Friday, April 15, 2011

How We Save On Groceries, Part 2

Welcome to Part 2 of How We Save Money On Groceries. Part 1 is here, in case you missed it!

11) Saving on non-food purchases. My grocery budget includes household items such as toilet paper, dish and laundry soap, personal care items and cleaning supplies in addition to food. I try to save as much as I can on these items in order to put as much of our money towards buying good food! Using coupons as much as I can on these items and playing the CVS drugstore game really helps in this department. By carefully rolling ECB's at CVS, I get the bulk of our shampoo, toothpaste, body wash, toilet paper  and laundry soap for pennies on the dollar. And for those who think this takes too much time, I will just tell you that I only go to CVS once or twice a month usually and I still get enough free or nearly free products to keep us going! So it doesn't have to take a lot of time. Another way I have saved big is by cutting back on the amount of products that we use.

12) Freezing and canning garden produce. If you garden, know someone who gardens or have a farmer's market nearby, chances are you have produce available to you for free or a good price. I find that sometimes the farmer's markets are the same price or higher than what can be bought in the store, so it may not always be cheap. But I also like knowing where and how my food was raised so there is a trade-off there! Anyways, if you have an abundance of produce on hand, learn to freeze or can it for later use. Most home-canned items taste better than what you can buy and it's good to know exactly what's in them! I've successfully canned tomatoes, applesauce, peaches, dill pickles, bread and butter pickles, apple butter and peach jamGreen beans, shredded zucchini and sliced bell peppers are easy to freeze and so much cheaper or free during harvest! Each year, my goal is to learn to preserve one more item. And we benefit from this, in taste and cost!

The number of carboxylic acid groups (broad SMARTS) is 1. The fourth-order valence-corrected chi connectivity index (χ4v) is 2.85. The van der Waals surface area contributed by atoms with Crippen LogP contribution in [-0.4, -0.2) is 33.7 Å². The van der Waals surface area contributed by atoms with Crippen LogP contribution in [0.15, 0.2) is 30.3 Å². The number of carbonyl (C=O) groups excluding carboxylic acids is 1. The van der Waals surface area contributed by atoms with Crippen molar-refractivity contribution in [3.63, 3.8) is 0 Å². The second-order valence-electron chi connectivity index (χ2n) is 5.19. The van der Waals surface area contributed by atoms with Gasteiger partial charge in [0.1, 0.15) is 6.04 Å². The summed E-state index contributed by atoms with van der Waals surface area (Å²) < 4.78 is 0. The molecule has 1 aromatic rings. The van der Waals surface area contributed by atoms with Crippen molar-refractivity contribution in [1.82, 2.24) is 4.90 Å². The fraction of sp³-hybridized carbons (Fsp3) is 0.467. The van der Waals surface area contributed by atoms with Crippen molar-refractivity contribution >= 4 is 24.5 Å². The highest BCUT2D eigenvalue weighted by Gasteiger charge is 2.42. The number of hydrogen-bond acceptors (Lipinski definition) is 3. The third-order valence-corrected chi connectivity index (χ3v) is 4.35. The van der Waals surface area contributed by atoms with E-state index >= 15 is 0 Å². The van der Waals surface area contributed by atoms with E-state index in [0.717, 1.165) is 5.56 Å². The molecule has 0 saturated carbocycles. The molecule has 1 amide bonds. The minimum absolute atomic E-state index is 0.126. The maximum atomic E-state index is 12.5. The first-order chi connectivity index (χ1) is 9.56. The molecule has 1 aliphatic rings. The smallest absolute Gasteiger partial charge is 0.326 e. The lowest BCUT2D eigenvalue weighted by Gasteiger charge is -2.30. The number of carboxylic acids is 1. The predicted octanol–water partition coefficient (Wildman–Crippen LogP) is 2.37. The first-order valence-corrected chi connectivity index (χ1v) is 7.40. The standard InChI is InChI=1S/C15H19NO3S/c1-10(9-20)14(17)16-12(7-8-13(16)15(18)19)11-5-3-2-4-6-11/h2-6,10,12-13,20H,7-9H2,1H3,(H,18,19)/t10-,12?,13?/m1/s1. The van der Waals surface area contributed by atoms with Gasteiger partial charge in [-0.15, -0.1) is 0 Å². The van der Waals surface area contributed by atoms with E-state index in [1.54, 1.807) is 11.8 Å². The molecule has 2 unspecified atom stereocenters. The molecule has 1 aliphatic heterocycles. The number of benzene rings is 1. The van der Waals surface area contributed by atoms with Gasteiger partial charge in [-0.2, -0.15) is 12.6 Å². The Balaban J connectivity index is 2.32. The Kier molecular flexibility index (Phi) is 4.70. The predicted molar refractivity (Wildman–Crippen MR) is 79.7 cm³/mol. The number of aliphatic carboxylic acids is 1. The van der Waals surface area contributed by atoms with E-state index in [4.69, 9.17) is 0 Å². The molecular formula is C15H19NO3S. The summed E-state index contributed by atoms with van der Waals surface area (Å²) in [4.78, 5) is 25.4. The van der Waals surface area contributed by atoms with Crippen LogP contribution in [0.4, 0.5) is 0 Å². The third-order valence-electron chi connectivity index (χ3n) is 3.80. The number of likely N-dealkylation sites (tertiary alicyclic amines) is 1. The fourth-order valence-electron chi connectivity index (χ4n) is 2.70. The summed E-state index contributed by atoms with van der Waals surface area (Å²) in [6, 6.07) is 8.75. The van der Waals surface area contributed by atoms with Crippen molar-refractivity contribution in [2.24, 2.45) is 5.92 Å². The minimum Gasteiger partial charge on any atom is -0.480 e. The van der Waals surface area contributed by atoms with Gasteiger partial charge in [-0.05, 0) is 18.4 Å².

13) Portion control. I do not advocate starving your husbands and children, by any means, but since watching our portion sizes in just the last 5 weeks, we've noticed how our food is lasting longer. This will no doubt be helpful for the budget since a four serving meal will actually feed us for two meals instead of one like it had been previously! And we are satisfied and feel great. Sometimes, simply eating less is a way of saving money on groceries.